The third week in June is home to National Pollinator Week, a week that the U.S. Federal Government and the North American Pollinator Protection Campaign (NAPPC) officially set aside in 2006 to steer our focus toward the plight pollinators are facing. It’s estimated that a quarter of all invertebrates are pollinators and in the past 35 years, invertebrate populations have decreased by about 45%, while the human population has doubled (University College of London, 2014). In earth time, 35 years is about as long as it takes for a person to blink. If this much diversity can be lost that fast, our actions must also be as swift. Fortunately this year, all hands were on deck, from local parks departments all the way up to the President of the United States. But what was accomplished? And…is it enough?
Monarch populations are at a mere 10% of what they were just 20 years ago (Center for Biological Diversity, 2014) and domesticated honey bee stocks have decreased 58% in 58 years (National Research Council, 2007). In response, POTUS announced the release of an unprecedented action plan to call national attention to the population devastations happening to wild and managed pollinators. The White House Pollinator Research Action Plan outlines issues pollinators are facing and highlights priority actions for a cornucopia of public and private groups. This is the first administration to actively address the issue of pollinator decline to the public and that is a huge step. It is also following through with its promises of creating databases of more accessible information.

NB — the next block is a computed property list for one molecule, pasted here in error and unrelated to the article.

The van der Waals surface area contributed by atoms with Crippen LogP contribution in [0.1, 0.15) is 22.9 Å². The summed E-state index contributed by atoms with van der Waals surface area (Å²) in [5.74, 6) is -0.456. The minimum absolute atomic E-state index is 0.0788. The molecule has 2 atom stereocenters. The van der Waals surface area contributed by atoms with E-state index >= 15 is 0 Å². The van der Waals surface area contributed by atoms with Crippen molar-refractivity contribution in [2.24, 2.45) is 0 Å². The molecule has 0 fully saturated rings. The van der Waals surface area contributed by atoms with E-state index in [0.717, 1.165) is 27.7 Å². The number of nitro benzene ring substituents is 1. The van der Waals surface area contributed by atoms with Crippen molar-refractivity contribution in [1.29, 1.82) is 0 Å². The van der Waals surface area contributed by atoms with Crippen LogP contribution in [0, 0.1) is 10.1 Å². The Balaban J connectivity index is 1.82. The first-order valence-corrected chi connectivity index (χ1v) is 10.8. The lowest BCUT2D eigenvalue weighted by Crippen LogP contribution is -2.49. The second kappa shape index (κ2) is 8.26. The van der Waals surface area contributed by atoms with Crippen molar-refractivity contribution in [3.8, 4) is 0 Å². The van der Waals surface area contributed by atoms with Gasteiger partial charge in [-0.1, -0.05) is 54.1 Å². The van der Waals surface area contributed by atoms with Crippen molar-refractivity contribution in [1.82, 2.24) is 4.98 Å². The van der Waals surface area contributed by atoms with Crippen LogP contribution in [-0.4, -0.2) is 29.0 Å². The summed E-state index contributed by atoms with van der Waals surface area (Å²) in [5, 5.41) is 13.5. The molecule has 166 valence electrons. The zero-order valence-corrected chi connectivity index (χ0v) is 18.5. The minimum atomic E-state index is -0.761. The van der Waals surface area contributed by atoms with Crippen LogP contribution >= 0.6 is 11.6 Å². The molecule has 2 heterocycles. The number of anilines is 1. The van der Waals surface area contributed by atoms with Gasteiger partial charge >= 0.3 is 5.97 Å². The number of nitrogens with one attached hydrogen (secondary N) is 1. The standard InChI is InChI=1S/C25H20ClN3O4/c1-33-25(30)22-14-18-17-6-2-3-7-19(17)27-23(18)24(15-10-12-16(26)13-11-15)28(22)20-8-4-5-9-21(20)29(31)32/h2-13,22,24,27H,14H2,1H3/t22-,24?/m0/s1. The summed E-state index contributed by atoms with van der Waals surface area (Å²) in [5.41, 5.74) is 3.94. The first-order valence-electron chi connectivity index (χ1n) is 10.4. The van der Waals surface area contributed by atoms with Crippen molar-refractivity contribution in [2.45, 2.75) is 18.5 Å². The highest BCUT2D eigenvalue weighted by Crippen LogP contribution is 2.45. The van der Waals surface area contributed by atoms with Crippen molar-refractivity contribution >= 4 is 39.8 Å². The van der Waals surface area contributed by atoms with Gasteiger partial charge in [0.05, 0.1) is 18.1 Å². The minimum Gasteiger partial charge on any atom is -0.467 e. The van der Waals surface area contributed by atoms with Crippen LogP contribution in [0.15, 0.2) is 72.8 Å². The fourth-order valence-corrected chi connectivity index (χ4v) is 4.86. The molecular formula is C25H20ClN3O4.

But the problem is the document is filled with words like “identify,” “understand,” “determine,” and “research.” The key word lacking here is “do.” How can this be called an action plan when it is missing key action words? Even when action is mentioned, some of the measures have existed for years already. These are not necessarily new advances to protect pollinators, but rather are a distraction from our relatively unbridled pesticide use and the paucity of suitable habitat as a result. I can’t say I am surprised though. When 25% of the global agrochemical market is neonicotinoids, you are bound to run into some red tape (National Resource Defense Council, 2014). Luckily, there are groups spreading the message to put pressure on the government to make big changes…and fast.
The Women in Landscape Architecture Professional Practice Network (WILA PPN)’s focus for 2015 is an interview series developed around being women landscape architects, life/work balance, and mentors. The WILA PPN leadership team developed 17 interview questions, and then found willing landscape architects to participate in the interview process. The following is an in-depth look at responses to the fourth group of interview questions, focusing on how respondents felt their responsibilities outside of work governed their choices and how their work places reacted or set the stage for support.